Some people may argue that it can accurately identify where someone is within a proximity, and that is true. However what benefit does that truly have to the user? Sure, tell them that they are next to a pair of jeans that fit you — but the big challenge we’re seeing here is actually an issue with the handsets and telecoms providers themselves; signal. This is because, due to the nature of how Beacons communicate with a device, you still require an internet connection to access that data (if data is constantly changing, and this is highly likely).
Beacons play the role of a middle man
Aptly that brings me on to this point. Beacons are simply a tool to communicate between one device and another. Thus, within retail for example, we can allow your handset to communicate with an EPOS system. However, if we look further adrift, there is potential for so much more here.
The nice thing about Beacons in some cases here is that it can help make things frictionless — payments, through a trusted platform such as PayPal, instantly become much easier and simpler. However in the newer applications that will be developed along the way, there is still this risk of security and end-user adoption will struggle until we can adequately educate these people to understand that no information is truly carried through Beacons (and thus, eliminating security risks and worries).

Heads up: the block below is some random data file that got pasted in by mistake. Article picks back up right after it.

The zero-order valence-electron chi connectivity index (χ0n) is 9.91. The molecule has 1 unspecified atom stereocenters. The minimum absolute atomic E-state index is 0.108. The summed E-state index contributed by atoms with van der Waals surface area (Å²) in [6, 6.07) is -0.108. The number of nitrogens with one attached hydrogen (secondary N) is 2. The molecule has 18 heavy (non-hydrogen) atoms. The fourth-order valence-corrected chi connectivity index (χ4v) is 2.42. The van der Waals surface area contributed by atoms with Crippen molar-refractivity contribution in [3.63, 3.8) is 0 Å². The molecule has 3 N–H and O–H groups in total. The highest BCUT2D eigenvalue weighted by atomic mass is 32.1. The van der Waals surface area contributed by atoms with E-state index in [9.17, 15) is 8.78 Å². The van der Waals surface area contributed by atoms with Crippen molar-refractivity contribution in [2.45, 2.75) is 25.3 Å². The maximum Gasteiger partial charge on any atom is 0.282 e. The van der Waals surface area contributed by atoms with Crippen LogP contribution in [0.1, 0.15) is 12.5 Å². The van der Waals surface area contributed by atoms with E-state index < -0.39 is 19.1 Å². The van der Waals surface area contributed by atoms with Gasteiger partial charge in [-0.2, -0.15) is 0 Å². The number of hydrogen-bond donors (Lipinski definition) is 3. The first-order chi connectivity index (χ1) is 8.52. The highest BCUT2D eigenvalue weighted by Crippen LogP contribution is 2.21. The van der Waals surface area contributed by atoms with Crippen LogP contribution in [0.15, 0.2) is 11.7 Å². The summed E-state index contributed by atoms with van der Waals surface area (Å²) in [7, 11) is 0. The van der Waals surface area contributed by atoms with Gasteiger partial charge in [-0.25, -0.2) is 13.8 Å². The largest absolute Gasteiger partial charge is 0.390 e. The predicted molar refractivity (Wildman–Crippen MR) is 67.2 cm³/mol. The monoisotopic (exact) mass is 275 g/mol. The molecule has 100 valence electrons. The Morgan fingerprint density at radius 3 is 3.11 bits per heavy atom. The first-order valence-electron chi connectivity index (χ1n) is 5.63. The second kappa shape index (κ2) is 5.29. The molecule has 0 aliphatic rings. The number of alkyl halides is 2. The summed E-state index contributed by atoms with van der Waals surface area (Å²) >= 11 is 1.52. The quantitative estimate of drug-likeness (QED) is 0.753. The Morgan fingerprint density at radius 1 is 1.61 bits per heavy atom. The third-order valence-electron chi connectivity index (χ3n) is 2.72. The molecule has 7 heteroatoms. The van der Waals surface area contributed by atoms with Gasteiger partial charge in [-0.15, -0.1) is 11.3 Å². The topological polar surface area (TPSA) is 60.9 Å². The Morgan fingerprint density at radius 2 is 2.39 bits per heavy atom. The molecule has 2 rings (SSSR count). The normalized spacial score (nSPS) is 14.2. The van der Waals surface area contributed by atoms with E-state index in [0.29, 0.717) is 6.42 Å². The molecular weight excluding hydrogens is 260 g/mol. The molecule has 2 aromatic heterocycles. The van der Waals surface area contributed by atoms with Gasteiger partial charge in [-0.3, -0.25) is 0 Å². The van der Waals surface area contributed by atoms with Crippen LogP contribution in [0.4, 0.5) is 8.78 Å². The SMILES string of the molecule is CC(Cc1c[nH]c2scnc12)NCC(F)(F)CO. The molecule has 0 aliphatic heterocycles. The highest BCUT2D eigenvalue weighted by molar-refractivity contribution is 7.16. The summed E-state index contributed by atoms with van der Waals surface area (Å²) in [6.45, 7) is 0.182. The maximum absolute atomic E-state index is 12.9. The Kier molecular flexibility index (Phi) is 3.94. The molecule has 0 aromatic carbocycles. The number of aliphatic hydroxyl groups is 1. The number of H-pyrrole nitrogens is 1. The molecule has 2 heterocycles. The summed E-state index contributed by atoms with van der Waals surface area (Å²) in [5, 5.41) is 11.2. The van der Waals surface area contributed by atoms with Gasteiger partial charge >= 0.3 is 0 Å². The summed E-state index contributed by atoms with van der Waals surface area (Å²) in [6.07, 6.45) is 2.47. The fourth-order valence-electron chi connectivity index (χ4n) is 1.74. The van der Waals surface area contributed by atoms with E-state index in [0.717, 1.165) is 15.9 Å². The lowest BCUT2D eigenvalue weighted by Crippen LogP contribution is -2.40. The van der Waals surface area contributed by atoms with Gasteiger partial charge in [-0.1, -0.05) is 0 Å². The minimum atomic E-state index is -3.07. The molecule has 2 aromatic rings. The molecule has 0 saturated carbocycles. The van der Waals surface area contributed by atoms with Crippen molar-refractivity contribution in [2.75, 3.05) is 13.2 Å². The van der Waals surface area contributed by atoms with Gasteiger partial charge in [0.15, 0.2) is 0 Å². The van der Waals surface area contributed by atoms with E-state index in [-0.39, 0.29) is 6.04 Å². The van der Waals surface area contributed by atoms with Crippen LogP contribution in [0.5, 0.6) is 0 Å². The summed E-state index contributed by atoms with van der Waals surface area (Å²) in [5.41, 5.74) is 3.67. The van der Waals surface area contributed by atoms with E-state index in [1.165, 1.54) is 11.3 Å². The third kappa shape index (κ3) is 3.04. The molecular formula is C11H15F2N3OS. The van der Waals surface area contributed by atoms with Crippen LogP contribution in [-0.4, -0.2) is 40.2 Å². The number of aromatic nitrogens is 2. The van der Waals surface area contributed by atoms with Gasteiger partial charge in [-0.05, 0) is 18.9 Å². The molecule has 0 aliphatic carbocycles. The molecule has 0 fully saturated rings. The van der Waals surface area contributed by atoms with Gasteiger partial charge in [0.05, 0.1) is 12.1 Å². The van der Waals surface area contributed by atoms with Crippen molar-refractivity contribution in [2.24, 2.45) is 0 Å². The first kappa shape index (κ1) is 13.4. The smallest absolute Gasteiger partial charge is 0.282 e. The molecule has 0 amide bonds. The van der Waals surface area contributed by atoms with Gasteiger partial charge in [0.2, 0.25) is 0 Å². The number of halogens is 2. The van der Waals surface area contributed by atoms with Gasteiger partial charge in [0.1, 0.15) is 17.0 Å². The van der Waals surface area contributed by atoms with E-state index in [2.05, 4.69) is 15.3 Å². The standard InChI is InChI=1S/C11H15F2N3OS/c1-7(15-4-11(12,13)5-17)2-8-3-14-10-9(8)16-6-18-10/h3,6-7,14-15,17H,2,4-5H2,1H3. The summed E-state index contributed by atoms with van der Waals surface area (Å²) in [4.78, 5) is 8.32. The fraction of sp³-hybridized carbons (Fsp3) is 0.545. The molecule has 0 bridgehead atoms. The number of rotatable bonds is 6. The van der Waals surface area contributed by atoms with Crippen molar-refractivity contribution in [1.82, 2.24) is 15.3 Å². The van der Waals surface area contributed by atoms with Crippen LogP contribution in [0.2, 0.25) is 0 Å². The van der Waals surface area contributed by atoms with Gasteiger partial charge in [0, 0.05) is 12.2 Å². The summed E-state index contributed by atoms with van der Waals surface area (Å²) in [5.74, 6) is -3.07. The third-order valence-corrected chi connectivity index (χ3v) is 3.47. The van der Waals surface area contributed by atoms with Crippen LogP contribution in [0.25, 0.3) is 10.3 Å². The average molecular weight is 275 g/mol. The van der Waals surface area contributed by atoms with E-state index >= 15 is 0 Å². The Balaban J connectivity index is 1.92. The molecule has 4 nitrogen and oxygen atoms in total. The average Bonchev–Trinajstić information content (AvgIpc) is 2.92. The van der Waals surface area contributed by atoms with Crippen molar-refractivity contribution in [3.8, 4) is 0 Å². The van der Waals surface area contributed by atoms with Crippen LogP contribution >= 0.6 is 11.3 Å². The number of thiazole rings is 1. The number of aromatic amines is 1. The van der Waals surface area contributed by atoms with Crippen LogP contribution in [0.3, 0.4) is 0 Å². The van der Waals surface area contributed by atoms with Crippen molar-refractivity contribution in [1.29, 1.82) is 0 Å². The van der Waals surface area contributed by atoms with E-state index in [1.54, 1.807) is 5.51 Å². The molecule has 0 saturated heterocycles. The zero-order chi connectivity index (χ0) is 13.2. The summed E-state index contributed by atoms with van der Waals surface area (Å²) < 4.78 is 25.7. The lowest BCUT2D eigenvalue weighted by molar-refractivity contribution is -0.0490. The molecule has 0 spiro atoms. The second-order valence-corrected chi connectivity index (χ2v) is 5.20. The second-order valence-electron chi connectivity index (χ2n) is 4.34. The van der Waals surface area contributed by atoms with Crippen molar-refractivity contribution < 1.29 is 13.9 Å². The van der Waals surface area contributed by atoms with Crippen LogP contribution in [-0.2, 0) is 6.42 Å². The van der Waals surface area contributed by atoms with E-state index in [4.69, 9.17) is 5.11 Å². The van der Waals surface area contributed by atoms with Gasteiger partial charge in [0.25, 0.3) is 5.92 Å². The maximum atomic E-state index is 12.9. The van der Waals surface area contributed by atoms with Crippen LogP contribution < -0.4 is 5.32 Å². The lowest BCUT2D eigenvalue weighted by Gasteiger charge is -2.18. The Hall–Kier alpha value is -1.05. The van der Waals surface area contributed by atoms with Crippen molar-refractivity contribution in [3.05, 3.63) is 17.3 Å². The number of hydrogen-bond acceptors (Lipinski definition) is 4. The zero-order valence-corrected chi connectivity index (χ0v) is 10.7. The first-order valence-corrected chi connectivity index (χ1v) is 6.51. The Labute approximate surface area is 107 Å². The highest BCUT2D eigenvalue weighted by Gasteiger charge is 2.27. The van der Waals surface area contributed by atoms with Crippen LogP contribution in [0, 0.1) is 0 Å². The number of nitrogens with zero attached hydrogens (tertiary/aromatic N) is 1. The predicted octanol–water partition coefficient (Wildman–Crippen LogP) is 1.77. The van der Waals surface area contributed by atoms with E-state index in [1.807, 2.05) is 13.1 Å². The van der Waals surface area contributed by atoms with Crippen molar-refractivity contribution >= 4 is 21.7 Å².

Due to nobody really owning the Beacons space, which is where retailers will truly shine, people are still unaware of what these tools are and how they benefit them from a day to day point of view.
For retailers the benefits are relatively endless; you accrue so much data. More than you know what to do with. You can then start using this data to your benefit to build a single customer view — something many organisations are now trying to do.